Posted in Adventure, Espionage, Fiction, Middle Grade, Tween Reads

New NatGeo Explorer Academy: The Falcon’s Feather

Explorer Academy: The Falcon’s Feather, by Trudi Treueit/Illustrated by Scott Plumbe (interior) and Antonio Javier Caparo (cover), (March 2019, National Geographic), $16.99, ISBN: 9781426333040

Ages 9-13

The second Explorer Academy adventure picks up shortly after the first adventure, The Nebula Secret, concludes, and the action kicks in pretty quickly. Cruz Coronado is back, and he’s on a mission to get the remaining ciphers that his mother hid around the world before her untimely death. His best friends, Emmett and Sailor, are right in the thick of it with him, and his Aunt Marisol is, too. The evil Nebula group is still trying to get Cruz out of the way, and now, there’s something new afoot; something only hinted at: they want Cruz done away with before his 13th birthday. Could it be something to do with that unusual DNA-shaped birthmark on his arm? We’ll have to keep reading to find out, because that’s all you’re going to get here.

In addition to the globe-hopping mystery, The Falcon’s Feather also talks conservation and preservation; this time, Cruz and his friends save a pod of whales entangled in nets, and, while visiting the Svalbard Global Seed Vault in Norway, have a discussion about biodiversity. NatGeo is committed to educating readers about world issues, and this is a great way to do it: put kids in the middle of an adventure and let them experience it! There are all sorts of new gadgets and gizmos in this volume, and Mell, our favorite robot bee, is back. One scientist creates a communication device that allows Cruz to communicate with the endangered whales, and it’s an outstanding moment in the book; Cruz’s world opens up when he not only hears the whales’ songs, but connects them to human understanding. This installment ends on a tense note, assuring that readers (like me!) will be waiting for the next book. The Truth Behind the Fiction section introduces us to the real-life scientists who inspire some of the book’s characters, including a deep-sea submersible pilot, an explorer studying ecosystems and biodiversity, and a geoscientist researching climate change. Color illustrations throughout the book are just gorgeous and will keep readers turning pages. Maps at the beginning of some chapters help place readers when the characters find themselves in a new location.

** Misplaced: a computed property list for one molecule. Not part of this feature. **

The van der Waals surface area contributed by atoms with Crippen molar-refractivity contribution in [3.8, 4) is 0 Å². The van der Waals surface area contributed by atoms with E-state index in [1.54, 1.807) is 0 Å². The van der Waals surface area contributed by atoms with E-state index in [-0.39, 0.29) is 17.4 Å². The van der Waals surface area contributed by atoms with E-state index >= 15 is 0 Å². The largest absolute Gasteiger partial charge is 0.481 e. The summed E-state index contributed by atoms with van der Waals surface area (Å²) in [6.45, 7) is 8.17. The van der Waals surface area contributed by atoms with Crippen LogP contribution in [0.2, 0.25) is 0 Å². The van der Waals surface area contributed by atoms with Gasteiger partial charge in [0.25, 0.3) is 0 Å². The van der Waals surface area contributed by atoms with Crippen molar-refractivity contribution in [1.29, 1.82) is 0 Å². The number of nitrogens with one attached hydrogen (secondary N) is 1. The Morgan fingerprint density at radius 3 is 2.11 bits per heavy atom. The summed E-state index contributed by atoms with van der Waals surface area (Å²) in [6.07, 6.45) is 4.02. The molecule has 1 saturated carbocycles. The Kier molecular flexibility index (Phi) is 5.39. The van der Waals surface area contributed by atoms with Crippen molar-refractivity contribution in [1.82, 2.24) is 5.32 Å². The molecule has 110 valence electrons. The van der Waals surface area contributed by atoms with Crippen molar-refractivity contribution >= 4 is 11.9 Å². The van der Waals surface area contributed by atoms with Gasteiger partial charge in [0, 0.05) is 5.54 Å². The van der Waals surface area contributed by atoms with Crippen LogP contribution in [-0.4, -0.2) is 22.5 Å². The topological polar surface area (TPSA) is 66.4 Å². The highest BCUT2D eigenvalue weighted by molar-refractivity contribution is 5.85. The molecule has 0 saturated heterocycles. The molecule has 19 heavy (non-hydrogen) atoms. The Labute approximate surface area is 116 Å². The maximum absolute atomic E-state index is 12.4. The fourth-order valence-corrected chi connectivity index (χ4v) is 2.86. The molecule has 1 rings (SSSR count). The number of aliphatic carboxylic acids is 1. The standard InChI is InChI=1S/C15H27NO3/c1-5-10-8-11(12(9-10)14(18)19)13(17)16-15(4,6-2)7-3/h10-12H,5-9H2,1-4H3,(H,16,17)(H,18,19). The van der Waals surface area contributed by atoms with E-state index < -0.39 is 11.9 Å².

This series is a no-brainer. Get it on your shelves for your burgeoning explorers/conservationists/secret agents, or just readers who love a good, tight suspense read.

 

Author:

I'm a mom, a children's librarian, bibliophile, and obsessive knitter. I'm a pop culture junkie and a proud nerd, and favorite reads usually fall into Sci-Fi/Fantasy. I review comics and graphic novels at WhatchaReading (http://whatchareading.com). I'm also the co-founder of On Wednesdays We Wear Capes (http://www.onwednesdays.net/), where I discuss pop culture and geek fandom from a female point of view.

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